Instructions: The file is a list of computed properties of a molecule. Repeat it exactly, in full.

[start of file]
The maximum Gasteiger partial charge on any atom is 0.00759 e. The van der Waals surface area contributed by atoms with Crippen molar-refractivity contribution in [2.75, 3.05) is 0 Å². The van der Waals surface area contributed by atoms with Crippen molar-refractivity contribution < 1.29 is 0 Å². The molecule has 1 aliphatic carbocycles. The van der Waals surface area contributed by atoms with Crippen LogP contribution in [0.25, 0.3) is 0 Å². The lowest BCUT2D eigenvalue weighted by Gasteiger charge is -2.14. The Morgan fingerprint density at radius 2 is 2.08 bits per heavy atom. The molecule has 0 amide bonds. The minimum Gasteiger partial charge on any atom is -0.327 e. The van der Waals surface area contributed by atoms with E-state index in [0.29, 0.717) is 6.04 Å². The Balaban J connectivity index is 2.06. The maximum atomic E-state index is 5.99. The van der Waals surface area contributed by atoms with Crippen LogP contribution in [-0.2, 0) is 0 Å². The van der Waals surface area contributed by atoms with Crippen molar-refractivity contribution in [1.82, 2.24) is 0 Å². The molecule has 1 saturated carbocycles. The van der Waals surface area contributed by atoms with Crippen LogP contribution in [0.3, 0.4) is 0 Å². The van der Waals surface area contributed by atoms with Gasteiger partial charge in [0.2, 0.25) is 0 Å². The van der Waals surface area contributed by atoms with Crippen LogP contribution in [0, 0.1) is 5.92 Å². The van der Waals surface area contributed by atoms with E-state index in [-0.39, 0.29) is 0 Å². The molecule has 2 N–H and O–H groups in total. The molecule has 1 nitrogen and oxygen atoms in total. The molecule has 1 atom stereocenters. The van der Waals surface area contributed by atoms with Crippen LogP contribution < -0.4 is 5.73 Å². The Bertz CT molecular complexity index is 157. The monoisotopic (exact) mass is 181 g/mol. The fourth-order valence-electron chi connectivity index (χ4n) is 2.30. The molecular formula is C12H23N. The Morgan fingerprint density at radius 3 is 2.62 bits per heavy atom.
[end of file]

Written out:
The maximum Gasteiger partial charge on any atom is 0.00759 e. The van der Waals surface area contributed by atoms with Crippen molar-refractivity contribution in [2.75, 3.05) is 0 Å². The van der Waals surface area contributed by atoms with Crippen molar-refractivity contribution < 1.29 is 0 Å². The molecule has 1 aliphatic carbocycles. The van der Waals surface area contributed by atoms with Crippen LogP contribution in [0.25, 0.3) is 0 Å². The lowest BCUT2D eigenvalue weighted by Gasteiger charge is -2.14. The Morgan fingerprint density at radius 2 is 2.08 bits per heavy atom. The molecule has 0 amide bonds. The minimum Gasteiger partial charge on any atom is -0.327 e. The van der Waals surface area contributed by atoms with E-state index in [0.29, 0.717) is 6.04 Å². The Balaban J connectivity index is 2.06. The maximum atomic E-state index is 5.99. The van der Waals surface area contributed by atoms with Crippen LogP contribution in [-0.2, 0) is 0 Å². The van der Waals surface area contributed by atoms with Crippen molar-refractivity contribution in [1.82, 2.24) is 0 Å². The molecule has 1 saturated carbocycles. The van der Waals surface area contributed by atoms with Crippen LogP contribution in [0.3, 0.4) is 0 Å². The van der Waals surface area contributed by atoms with Gasteiger partial charge in [0.2, 0.25) is 0 Å². The van der Waals surface area contributed by atoms with Crippen LogP contribution in [0, 0.1) is 5.92 Å². The van der Waals surface area contributed by atoms with E-state index in [-0.39, 0.29) is 0 Å². The molecule has 2 N–H and O–H groups in total. The molecule has 1 nitrogen and oxygen atoms in total. The molecule has 1 atom stereocenters. The van der Waals surface area contributed by atoms with Crippen LogP contribution < -0.4 is 5.73 Å². The Bertz CT molecular complexity index is 157. The monoisotopic (exact) mass is 181 g/mol. The fourth-order valence-electron chi connectivity index (χ4n) is 2.30. The molecular formula is C12H23N. The Morgan fingerprint density at radius 3 is 2.62 bits per heavy atom.